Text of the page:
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With ethics committee approval and written informed consent, 50 ASA physical status I–II inpatients undergoing open shoulder surgery with interscalene brachial plexus block were studied (20 patients were enrolled at the IRCCS H San Raffaele and 30 at the IRCCS Istituti Ortopedici Rizzoli). Patients receiving chronic analgesic therapy, as well as patients with severe bronchopulmonary disease, diabetes, neuropathy, or allergy to nonsteroidal antiinflammatory drugs or opioids, were excluded.

Using a computer generated sequence of numbers, patients were randomly assigned to receive interscalene brachial plexus block with 30 mL of 0.5% levobupivacaine (Group levobupivacaine, n = 25) or 0.5% ropivacaine (Group ropivacaine, n = 25). Local anesthetic solutions were prepared by one of the authors not involved in either the care or the monitoring of the patient. The patients, attending anesthesiologists, and research coordinators were blinded to the study drug used.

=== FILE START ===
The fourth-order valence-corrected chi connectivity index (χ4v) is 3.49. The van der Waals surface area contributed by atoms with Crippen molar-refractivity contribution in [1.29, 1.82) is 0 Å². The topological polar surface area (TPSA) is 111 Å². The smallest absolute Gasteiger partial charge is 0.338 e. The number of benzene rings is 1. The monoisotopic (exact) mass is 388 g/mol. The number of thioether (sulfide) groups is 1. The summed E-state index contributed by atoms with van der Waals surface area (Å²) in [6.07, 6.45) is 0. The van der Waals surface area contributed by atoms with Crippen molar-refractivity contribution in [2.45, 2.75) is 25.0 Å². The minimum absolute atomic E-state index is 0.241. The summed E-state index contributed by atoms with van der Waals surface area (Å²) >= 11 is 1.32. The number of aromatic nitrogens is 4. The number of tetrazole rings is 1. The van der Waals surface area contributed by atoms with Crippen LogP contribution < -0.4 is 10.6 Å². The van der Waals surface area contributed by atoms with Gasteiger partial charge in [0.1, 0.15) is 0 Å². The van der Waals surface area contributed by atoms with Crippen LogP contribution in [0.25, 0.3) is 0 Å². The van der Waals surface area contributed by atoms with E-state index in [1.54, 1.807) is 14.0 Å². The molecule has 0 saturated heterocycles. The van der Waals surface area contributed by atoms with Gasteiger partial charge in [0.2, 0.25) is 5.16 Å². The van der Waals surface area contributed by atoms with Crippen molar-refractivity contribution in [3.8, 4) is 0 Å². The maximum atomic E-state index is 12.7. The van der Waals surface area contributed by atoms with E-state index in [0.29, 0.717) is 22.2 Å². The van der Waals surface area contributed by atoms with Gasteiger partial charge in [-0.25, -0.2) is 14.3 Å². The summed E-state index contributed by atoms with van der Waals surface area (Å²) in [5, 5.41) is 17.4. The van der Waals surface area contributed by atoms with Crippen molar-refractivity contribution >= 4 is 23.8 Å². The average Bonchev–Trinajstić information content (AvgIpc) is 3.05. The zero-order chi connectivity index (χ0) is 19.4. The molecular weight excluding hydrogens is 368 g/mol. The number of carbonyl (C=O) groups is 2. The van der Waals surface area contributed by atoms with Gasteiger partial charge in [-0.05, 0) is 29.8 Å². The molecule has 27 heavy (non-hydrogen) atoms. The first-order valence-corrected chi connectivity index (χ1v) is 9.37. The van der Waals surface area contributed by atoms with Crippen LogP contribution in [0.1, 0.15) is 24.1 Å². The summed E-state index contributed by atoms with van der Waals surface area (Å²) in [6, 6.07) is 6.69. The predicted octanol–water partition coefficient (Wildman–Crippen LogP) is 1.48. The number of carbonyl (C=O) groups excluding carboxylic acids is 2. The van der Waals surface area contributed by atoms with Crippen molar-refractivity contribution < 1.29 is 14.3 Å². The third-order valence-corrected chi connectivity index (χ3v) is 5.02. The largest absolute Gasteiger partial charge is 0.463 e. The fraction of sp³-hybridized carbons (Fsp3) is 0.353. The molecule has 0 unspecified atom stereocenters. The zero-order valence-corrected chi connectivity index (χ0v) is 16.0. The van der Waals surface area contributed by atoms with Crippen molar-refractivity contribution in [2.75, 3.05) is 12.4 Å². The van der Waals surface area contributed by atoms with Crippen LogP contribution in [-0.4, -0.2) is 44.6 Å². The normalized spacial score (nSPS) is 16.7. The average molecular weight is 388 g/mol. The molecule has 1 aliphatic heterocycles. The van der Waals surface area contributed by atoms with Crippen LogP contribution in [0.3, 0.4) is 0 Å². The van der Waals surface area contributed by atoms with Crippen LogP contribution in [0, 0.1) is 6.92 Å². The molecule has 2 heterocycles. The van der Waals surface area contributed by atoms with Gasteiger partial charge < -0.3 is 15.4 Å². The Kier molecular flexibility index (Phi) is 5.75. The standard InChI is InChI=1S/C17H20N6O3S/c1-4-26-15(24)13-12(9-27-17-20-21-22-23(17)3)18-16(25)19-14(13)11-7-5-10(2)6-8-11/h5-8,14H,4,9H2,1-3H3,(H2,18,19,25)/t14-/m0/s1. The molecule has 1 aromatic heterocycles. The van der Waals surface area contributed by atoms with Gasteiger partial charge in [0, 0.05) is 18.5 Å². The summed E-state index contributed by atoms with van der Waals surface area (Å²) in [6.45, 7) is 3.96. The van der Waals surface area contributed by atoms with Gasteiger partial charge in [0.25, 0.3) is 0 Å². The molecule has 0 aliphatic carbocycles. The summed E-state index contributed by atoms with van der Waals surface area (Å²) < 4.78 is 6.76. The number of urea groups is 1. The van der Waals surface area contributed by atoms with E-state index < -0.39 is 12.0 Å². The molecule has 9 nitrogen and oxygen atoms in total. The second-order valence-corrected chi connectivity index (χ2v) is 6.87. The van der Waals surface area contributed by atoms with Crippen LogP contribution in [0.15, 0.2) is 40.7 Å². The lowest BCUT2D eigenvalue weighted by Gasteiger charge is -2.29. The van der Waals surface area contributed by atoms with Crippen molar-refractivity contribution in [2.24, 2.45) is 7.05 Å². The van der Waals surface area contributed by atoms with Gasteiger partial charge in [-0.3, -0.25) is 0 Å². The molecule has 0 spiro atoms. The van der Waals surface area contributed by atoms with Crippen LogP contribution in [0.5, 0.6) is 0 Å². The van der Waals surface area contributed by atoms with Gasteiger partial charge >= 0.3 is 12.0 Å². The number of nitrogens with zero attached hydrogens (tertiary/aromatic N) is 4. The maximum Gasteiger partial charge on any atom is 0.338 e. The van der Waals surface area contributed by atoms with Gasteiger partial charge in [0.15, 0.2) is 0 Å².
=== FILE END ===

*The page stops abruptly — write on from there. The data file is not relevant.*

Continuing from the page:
After an 18-gauge IV cannula was inserted in the forearm, midazolam 0.05 mg/kg IV was given as premedication, and standard monitors were placed, including noninvasive arterial blood pressure, heart rate, and pulse oximetry. After local skin infiltration with 20 mg of 2% lidocaine, the interscalene groove was identified using the landmarks described by Winnie and modified for catheter placement (8) and the plexus located with an 18-gauge, 5-cm-long insulated Tuohy needle (Plexolong™, Pajunk, Geisingen, Germany) connected to a nerve stimulator (stimulation frequency, 2 Hz; duration of the stimulating pulse, 0.1 ms). The intensity of stimulating current was initially set to deliver 1 mA and then gradually decreased to ≤0.5 mA after the proper motor response at the deltoid and/or biceps muscle was observed (8). A 20-gauge catheter was inserted through the introducer needle for 4–5 cm into the plexus sheath and secured to the skin; the study solution was then injected slowly, with multiple negative aspirations for blood.